Mama Health!

Hey Mama Bears! We know January is full of all the health resolutions and sometimes it feels heavy, instead of simple and sustainable. So, we wanted to sit down with one of our fave mamas Maggie Glover, Owner of Glover Fitness, to pick her brain on the subject! Her heart beats for community and helping women, and she knows first hand how hard it can be to make healthy choices. However, she has lived the fruit of making health a priority as a mom, and she believes it is your best mom move yet. So lean in and learn from our dear friend's story.

XOXO-Erin, Kidsclub Owner

What I would rather do, is tell you about how I learned first-hand exactly how vital good health is as a mother. -Maggie Glover

When asked to write a blog on the topic of health and motherhood, a barrage of cliché sayings and tips come to mind. I could definitely write those things, because I believe most of them and frequently employ them. But it would be nothing but white noise to tell you one more time you cannot pour from an empty cup, “Go exercise!”. What I would rather do, is tell you about how I learned first-hand exactly how vital good health is as a mother.

When I was nine months pregnant with my first child (Sophie, now 3), I actually believed that I was going to handle motherhood with ease. I can already hear you snickering. I really thought women exaggerated the depth of sleep depravity and fatigue that they couldn’t even remember the day of the week.

So, let’s fast forward to two weeks in to having my newborn. She wasn’t sleeping longer than 45 minutes at a time (dairy allergy we were unaware of at the time), and I don’t think I knew the year we were in, much less the weekday. I was doing almost nothing for myself, because that’s what good mothers do, right? Cue the eye roll. I didn’t see the perfect storm brewing. It had all the ingredients for a major breakdown:

I was doing almost nothing for myself, because that’s what good mothers do, right? Cue the eye roll. I didn’t see the perfect storm brewing. It had all the ingredients for a major breakdown….

Hardly sleeping: check.

Hardly eating: check.

Not asking for help: check.

Showering: that’s funny.

 How long can a person survive under the delusion that they can ignore all their needs and be fine? Three weeks. At three weeks, I hit my breaking point and finally admitted that I needed help. My family took me on a walk, and I saw the sunshine. I can still feel how glorious it was to let go of the stroller (there’s a deep metaphor somewhere in there), give it to my mother, and start running. It was a turning point for me. I was fulfilling a need of my own.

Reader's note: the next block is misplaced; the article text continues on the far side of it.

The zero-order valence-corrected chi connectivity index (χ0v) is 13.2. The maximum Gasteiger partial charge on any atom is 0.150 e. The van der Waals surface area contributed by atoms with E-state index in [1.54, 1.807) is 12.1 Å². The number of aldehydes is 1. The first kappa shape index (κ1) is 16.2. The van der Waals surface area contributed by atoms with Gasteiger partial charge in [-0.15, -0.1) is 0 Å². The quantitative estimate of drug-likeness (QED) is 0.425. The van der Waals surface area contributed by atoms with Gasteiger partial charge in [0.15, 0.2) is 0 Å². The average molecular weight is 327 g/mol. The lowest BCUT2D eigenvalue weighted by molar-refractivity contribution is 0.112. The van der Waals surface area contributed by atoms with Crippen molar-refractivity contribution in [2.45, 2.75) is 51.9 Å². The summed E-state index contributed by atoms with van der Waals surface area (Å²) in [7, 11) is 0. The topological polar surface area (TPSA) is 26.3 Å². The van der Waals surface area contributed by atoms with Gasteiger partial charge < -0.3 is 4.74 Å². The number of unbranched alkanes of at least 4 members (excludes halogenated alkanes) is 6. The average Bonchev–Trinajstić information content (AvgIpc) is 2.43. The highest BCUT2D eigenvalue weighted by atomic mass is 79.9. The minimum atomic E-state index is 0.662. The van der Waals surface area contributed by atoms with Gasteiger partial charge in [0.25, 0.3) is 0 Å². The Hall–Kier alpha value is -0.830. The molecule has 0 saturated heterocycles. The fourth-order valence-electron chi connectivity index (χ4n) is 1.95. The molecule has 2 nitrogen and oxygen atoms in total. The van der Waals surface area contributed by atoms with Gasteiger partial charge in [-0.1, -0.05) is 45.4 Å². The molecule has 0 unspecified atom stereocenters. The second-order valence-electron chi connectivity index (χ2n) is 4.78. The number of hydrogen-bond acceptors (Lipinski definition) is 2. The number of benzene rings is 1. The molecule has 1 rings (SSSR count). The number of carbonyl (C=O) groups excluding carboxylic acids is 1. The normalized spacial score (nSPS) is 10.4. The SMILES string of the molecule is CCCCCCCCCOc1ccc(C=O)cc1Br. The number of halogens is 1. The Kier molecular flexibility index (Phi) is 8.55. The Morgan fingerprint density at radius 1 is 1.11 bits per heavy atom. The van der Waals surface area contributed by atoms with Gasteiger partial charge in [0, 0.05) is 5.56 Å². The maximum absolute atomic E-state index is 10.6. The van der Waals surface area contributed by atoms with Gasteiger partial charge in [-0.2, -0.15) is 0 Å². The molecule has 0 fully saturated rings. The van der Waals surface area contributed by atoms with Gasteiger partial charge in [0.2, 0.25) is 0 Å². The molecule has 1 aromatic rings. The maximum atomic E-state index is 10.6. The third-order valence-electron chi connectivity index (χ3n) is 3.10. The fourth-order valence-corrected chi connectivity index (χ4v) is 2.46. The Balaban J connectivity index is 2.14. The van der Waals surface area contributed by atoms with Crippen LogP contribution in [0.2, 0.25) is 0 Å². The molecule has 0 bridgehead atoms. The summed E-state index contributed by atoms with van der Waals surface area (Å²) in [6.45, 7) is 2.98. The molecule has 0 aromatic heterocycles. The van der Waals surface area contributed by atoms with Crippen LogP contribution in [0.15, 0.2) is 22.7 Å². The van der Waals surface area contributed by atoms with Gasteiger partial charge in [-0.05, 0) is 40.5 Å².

I believe God let me get to my breaking point because I insisted on doing things my way. When I finally leaned on the people he had given me, things got better. I joined a small group of mothers for a Bible study. I got back into the gym. I finally began to feel like me. It took a few months before I felt entirely like myself, but I got back.

So, here’s the part where I tell you all the things you’ve heard before. But now you know I’m not regurgitating tips from the woman who tells you to wash your face. Here’s what I do to make sure I really am the best mother I can be:

  1. Pray. Don’t know the Lord? I’d love to tell you all about Him and how nothing would matter without him. He gives my life purpose. He keeps me from thinking too much of myself or too little of myself.

  2. Exercise. Please, go sweat. It’s cleansing for the soul. It recharges your mind. It makes you happy. And “happy people just don’t kill their husbands”, right?

  3. Eat well. Best advice; eat all the colors. Not skittles people.

  4. Invest in relationships. You need people in your life. Jesus had 12 close friends, so you probably should too. Preferably, some who are mothers so you’ll know you’re totally normal (or close to it).

  5. Don’t take yourself too seriously. Seriously. Learn to laugh at yourself. Even when you flood the house trying to thaw chicken in the bathtub because the sink was full of dishes.

So, what did I learn from those first few weeks as a new mother? I have to make my needs a priority. You should too. It’s non-negotiable. My child needs me at my best. I am modeling self-respect and good habits for her. She already knows what a squat and downward-dog is. I’d say I’m killing it in that area. Just don’t ask me about my cooking. :)

-Maggie Glover, Mama to Sophie and sweet baby Glover on the way

So, what did I learn from those first few weeks as a new mother? I have to make my needs a priority. You should too. It’s non-negotiable. My child needs me at my best. I am modeling self-respect and good habits for her.